In my reading, throughout my days, I have noticed a distinct presence of the mention of Jesus in literature as recent as the early part of the 20th Century.  This presence is in direct contrast to its absence in contemporary literature and I have noticed it on several levels.  The first, obviously, is from the level of my faith, where I need to acknowledge the Father and the Son in all my interactions and in every place.  The next is from the level of literature, seeing the presence of the reference in context, how it fits into the story or piece of writing, and only afterward questioning why it is there.  That is the third level. But my comment actually runs askew from all of these.

In reading Chaucer’s Retraction, the final lines of The Canterbury Tales, this line appears, “Now preye I to hem alle that herkne this litel tretis or rede, that if ther be any thing in it that lyketh hem, that ther-of they thanken oure lord Jesu Crist, of whom procedeth al with and al goodnesse.”  In other words, ‘If you, the reader, find something of interest in this book or these tales, I thank Jesus Christ.’

Why would he write this?  And why would he even mention Christ?  My guess is that it was not uncommon to him, nor to his contemporaries, readers, family or colleagues, to keep Christ close, and that would include in writing.  My hunch is that in these days, the Middle Ages, that is, people were much more aware of Christianity, of Christ’s sacrifice, of the Bible.  Yes, life was probably more difficult in some ways in the 1300s than it is now, but I believe that those difficulties were countered by a greater stockpile–collective stockpile, that is, a communal one–of faith, hope, and perseverance.  Love certainly played its role, too.

But in contrast, and I don’t mean to play the role of finger-pointing Christian here, our lives in the 21st Century are quite easy, our water comes from pipes, our waste disappears into the ground, and we can google just about anything.  At least, that is the way of First World nations.  But our literature, our art, and all the thought that is collected in them and from them are less beautiful, less stricken with the knowledge of one’s limitations, and perhaps even less appealing to the world in general.  How much of what is cranked out today will be found in coffers, libraries, and on gallery walls?  Christ survives, and when His life is brought into our books and our images and our minds, those things survive, too.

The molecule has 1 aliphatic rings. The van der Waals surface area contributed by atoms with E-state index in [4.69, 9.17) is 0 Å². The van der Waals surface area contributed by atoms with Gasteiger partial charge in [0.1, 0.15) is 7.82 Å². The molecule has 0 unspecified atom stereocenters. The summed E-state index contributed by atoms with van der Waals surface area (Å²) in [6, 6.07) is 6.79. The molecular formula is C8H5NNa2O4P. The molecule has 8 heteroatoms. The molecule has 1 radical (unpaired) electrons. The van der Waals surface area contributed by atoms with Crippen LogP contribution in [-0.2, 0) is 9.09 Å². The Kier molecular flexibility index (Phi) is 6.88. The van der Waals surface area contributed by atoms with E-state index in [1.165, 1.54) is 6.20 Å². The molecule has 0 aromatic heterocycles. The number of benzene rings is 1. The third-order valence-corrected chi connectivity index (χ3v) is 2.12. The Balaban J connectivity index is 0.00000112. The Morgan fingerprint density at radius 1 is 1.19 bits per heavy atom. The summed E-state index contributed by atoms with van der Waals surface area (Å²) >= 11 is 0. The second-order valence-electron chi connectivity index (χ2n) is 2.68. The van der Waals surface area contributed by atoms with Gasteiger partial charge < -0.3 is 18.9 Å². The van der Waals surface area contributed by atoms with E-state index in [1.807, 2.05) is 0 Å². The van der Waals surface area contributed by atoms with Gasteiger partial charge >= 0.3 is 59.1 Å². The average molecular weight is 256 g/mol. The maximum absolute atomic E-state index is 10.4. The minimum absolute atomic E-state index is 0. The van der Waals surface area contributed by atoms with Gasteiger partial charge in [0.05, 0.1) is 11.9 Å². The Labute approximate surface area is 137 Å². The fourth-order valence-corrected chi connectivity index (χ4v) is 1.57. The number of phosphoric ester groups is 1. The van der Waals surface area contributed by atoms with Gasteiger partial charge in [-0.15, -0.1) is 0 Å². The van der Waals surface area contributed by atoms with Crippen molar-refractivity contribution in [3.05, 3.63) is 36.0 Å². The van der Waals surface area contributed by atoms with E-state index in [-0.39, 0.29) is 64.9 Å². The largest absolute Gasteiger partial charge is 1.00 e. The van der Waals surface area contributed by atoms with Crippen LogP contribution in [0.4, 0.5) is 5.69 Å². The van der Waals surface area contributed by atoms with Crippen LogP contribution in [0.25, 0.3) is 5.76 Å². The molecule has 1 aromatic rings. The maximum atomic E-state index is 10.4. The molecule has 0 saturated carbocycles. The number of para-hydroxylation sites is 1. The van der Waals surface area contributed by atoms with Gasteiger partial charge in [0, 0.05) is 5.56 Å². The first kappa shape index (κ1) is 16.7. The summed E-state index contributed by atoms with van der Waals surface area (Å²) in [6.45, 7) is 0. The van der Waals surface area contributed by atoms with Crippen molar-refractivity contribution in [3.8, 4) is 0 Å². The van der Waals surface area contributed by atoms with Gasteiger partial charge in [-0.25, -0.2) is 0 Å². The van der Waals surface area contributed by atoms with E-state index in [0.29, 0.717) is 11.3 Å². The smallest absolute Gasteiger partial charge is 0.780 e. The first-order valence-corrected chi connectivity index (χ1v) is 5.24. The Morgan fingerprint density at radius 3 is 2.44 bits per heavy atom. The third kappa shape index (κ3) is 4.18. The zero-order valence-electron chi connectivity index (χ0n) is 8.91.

As I say, I do not know what kind of theorizing this really is, but I have noticed it, this absence of Christ’s presence in our daily reading, and I am sorry for the gap it has produced.

Thoughts on Units 4-6: Why I like Iconicity



Of the first two sets of units in this Module, the second set is by far more interesting and engaging, at least to me.  With the exception of a few key points– runekafli, the multiple re-writes of Ulysses, futhark–units 1, 2, and 3 left me wondering why I enrolled in this program and invoking the name of academics-gods-gone-awry.  Even unit 4 with its 12-page transcript of the recorded conversations of young college women (why wasn’t this more interesting to me?) held my commitment to UNott at bay.  But then, like a bright, pale blue streak in a storm of slate gray came unit 5: Iconicity and all of its fantastic linguistic literary magic.  I am delighted, no, tickled to be a part of a world in which a book called Form Miming Meaning exists.  And further, to know that a downloaded copy is right now loaded onto my Macintosh machine.  Holy wonders; the world is great indeed.

The first thing that struck me about literary iconicity was, undoubtedly, the word iconicity.  For years icon has been one of my favorite words, not to mention concepts.  An icon is more than a symbol, more than an image, in fact, it is rather like a symbol-image that works overtime.  Iconicity is exactly what the title of Fischer and Nanny’s book says it is: A form that mimes a meaning.  It is the best of both worlds: image and message.  Simply writing that sends lovely titillating shivers up my spine.  Images, messages.  Images, messages.  All the world should be so neat.

But after iconicity–the word that is– comes John, who is the second, but no less valuable or important, reason for icon-love.  John, while in his MFA program, discovered the imagists, the band of poets and writers for whom the image was everything.  I don’t mean that they all sat around and made word-pictures or anything like that.  What is meant here by image is the kernel, the root idea from which the poem occurs; the meaning around which the form of the poem takes place.   In this sense, his interest, John’s interest is the same as mine, and that we found them each independently and in separate ways makes it all the more meaningful.  Form miming meaning, once again.